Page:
Black Country Touring: Black Country Touring’s Young Promoters Scheme; The Words of a Teacher

Young Promoter Scheme [yuhng] [pruh–moh-ter] [skeem] Run by Black Country Touring, a community arts organisation, the Young Promoters Scheme enables young people...

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Women and Theatre: Women of Longbridge Research blog 2


Emma Fall has been the Shadow Artist for our community musical theatre performance Women of Longbridge, which premiere this Saturday (23 June) in our latest blog she talks about W&T’s research, rehearsals and what she’s learnt about Longbridge in the process. 

I am so pleased to be part of another interesting project with the wonderful Women & Theatre. I love community events and performances; it doesn’t matter how old you are, where you come from or your ability; being part of the project is what matters. For me, it’s helping the interviewees, cast and audience to come together and share one ‘culture’ and experience.

It has been so interesting to speak to the women of Longbridge. There have been so many varied stories about the Factory, working at the factory, life in the town both past and present.

It has been great to hear about, as well as engage in, existing groups that are still keeping the community alive. One such group was the Austin tea dance where locals gather to socialise and dance as well as raise money for charities. The other team members had a great time dancing, I was encouraged to, however, I didn’t have ‘me dancing shoes’.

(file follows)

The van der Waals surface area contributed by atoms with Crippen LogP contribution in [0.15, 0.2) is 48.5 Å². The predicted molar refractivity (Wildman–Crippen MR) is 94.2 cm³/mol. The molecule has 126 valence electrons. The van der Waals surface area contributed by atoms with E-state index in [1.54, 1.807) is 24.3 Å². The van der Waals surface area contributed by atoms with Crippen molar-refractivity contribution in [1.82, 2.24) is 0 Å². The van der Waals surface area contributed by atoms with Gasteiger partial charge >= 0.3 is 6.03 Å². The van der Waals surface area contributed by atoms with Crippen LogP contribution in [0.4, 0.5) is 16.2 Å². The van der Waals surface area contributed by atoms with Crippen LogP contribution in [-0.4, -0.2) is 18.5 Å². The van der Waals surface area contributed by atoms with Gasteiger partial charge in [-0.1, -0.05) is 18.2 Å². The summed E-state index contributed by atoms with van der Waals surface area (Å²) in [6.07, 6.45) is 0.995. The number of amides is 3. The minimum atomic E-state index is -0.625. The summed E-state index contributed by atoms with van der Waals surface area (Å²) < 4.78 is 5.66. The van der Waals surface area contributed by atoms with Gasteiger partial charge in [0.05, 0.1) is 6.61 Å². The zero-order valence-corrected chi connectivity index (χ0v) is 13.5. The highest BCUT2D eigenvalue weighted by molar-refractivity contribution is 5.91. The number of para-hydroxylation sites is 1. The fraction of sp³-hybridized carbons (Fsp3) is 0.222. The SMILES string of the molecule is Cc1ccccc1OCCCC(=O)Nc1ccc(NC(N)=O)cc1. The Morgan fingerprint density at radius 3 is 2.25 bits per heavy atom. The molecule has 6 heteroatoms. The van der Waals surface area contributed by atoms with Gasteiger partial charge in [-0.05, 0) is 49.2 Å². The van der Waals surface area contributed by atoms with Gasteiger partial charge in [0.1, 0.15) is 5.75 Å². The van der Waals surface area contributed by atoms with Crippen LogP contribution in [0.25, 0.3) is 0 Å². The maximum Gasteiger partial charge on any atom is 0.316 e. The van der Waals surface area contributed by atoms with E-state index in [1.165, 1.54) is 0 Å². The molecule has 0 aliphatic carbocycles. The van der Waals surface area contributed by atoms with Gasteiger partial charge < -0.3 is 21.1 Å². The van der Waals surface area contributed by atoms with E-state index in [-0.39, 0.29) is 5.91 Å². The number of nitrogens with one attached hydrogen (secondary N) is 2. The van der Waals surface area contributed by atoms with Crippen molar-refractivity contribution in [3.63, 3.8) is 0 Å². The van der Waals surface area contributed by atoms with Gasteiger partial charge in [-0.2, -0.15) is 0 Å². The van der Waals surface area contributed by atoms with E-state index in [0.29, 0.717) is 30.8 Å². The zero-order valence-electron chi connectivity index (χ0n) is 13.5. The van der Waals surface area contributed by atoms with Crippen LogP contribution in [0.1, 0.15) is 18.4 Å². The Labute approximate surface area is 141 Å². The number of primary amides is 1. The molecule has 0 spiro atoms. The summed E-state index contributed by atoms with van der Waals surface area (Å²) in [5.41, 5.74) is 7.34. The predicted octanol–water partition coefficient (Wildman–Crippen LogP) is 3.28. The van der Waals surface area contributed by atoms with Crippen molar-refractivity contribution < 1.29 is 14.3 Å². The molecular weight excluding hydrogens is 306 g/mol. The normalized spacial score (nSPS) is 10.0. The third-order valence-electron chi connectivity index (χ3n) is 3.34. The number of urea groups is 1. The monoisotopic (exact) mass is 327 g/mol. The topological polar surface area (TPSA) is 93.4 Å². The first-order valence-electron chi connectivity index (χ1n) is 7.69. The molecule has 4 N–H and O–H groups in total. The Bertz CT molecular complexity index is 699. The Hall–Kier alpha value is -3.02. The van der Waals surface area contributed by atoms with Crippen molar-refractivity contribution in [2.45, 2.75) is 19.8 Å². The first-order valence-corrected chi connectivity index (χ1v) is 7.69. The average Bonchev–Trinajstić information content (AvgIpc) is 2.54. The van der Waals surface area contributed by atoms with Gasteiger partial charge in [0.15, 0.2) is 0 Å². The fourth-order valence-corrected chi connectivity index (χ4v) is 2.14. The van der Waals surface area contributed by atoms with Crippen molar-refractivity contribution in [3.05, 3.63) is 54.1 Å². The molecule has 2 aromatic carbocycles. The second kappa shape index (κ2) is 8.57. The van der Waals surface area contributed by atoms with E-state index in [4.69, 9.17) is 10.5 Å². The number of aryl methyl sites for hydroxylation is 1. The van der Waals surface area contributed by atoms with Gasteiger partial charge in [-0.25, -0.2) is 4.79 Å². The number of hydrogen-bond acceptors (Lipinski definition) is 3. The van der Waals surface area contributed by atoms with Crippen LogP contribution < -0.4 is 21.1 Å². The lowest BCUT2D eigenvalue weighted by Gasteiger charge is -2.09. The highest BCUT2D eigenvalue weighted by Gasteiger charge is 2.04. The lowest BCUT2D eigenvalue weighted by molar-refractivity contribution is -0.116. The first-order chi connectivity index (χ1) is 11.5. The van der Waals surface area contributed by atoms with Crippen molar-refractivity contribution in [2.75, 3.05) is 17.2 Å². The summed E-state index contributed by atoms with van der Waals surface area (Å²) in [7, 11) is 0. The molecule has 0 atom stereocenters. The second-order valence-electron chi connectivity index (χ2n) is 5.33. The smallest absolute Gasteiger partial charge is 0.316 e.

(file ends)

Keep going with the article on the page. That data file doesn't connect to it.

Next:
I’ve really enjoyed supporting the choir and drama workshops at the Factory youth club, and even though I was informed by a resident that there was nothing for the kids to do, I saw that the youth club was thriving most evenings. The younger people that got involved with singing and drama were very talented and confident individuals with a keen interest to share their opinions and perspective on the area.

Truthfully, before I started the project I didn’t know much about Longbridge. Even though I’d heard news reports covering the 2005 closure, I wasn’t fully aware of the impact it had on the local community; how people lost their homes, how social groups disintegrated and how people became ill or died, ultimately, as a result of the factory closing down.

These stories have been extremely emotive and this is tangible in the script writing and the songs. Looking at Longbridge now, as an outsider, it seems like any other freshly built town with the shops as the central hub. However, as you walk around the grounds of the shopping centre there are little gems or reminders of the history of the factory and the effect it had on the community. It’s great to know that this project is not only embracing the past but that it’s bringing people together to look at the positives and to maintain strong positive relationships.